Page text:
Visual Arts: YouTube Diffusion

Traveling to Iceland to study light. And Björk.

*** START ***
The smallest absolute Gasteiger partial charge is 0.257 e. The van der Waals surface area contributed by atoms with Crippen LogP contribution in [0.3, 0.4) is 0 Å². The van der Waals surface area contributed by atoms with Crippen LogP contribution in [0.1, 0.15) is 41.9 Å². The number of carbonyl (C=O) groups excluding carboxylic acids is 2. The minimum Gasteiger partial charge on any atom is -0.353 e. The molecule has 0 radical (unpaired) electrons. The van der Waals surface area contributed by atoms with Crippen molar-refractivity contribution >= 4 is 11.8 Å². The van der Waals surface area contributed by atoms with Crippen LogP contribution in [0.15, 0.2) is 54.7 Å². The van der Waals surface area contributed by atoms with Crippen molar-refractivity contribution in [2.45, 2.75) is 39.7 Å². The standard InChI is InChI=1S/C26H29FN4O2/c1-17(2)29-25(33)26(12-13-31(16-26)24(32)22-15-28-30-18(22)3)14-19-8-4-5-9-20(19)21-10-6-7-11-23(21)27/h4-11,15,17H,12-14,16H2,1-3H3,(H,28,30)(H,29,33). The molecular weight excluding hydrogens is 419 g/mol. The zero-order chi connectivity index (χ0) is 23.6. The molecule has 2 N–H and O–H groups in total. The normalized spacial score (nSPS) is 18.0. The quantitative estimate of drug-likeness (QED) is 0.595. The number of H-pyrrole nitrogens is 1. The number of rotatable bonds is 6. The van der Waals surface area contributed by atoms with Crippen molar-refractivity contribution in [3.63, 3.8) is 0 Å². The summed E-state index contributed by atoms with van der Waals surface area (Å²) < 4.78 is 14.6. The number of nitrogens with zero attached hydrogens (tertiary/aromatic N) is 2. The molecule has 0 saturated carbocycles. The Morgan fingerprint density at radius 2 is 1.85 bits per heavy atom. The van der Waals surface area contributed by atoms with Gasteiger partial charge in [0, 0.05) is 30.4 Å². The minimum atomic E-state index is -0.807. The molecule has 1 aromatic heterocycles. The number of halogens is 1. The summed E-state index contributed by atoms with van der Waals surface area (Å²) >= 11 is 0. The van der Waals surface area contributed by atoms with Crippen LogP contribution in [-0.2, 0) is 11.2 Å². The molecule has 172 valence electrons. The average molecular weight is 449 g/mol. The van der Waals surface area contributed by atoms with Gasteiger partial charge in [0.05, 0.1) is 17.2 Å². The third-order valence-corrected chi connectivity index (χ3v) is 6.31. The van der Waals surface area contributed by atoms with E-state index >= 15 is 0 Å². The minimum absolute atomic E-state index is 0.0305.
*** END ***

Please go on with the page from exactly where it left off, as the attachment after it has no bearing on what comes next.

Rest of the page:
Light is always the medium, in color and shade, but here it's the end result. Gretchen Bennett returned from a three-week residency in Reykjavík, during the dark days of December, with drawings, sculpture, and video that are on display through this Saturday at Howard House."December in Reykjavík, there are five hours of light," she says. "Everything is twilit." In a piece called Nirvana (Skid Row, Ted Ed Fred, Pen Cap Chew, Bliss)—the band's name, and several alternate names they considered—pink light is bounced off a mirror-surfaced, flattened, geodesic dome on the floor, creating a sort of low-level disco-ball effect. "I visited the studio of Haraldur Jónsson [an Icelandic artist], and he had just had a Yule party," she says, recalling one inspiration for the work. "There was a bare bulb on his ceiling with a pink gel on it, and it cast a beautiful rectangle of that light on his kitchen ceiling." (Bennett credits Matthew Offenbacher, curator of "The Gift Shop" project at the Henry, with introducing her to working with gels.)Bennett employs a similar technique at Howard House, installing stage spots with pink gels, which replicates both concert lighting and the feel of Icelandic light. (As she mentions in her statement, it's also reminiscent of J.M.W. Turner's atmospheric paintings.) Bennett's work continues to explore the icon of Kurt Cobain, as she has for the past two years. Her portraits, of him (or what may be him) and others, are stopped moments of movement, fuzzy-edged and glowing.As in her previous series, seen at the gallery in spring 2008, these portraits draw on YouTube images—literally. Bennett projects YouTube images onto a wall and shades them in with colored pencil, creating another layer of abstraction. These newer pieces have a more tangible resonance. The faces are clearer; the drawings seem more fully realized.Sometimes the texture of the surface she was working on asserts itself into the portrait. In a rendering of rocker Antony Hegarty—who in her drawing resembles Cobain—horizontal scorings seem to work against the vertical markings. (The drawn image is sourced from a YouTube still of Hegarty singing Leonard Cohen's "If It Be Your Will," which is also the audio track to this show's one video piece.) Often the faces (including Björk's) seem to float on the picture plane. The margins are rough, uneven, and often not nearly square, exaggerating the sense of a face or a body floating in negative space.There is a strange push-pull at work here, for while the faces stare out intently, they are also disembodied, broken, and blurred by several steps of translation."They should be cinematic," Bennett says of her drawings.The exhibit also includes 10 slow-loading YouTube videos that she curated for a Halloween BrüTube screening at Kirkland Art Center, and three sculptures—one carved wooden block depicting four versions of Shepard Fairey's "OBEY Giant" icon, the mirror/light sculpture mentioned above, and a tableau of broken glass held together by beer labels.Still, says Bennett, "Everything is a portrait, is a mirror."agrant@seattleweekly.com

 
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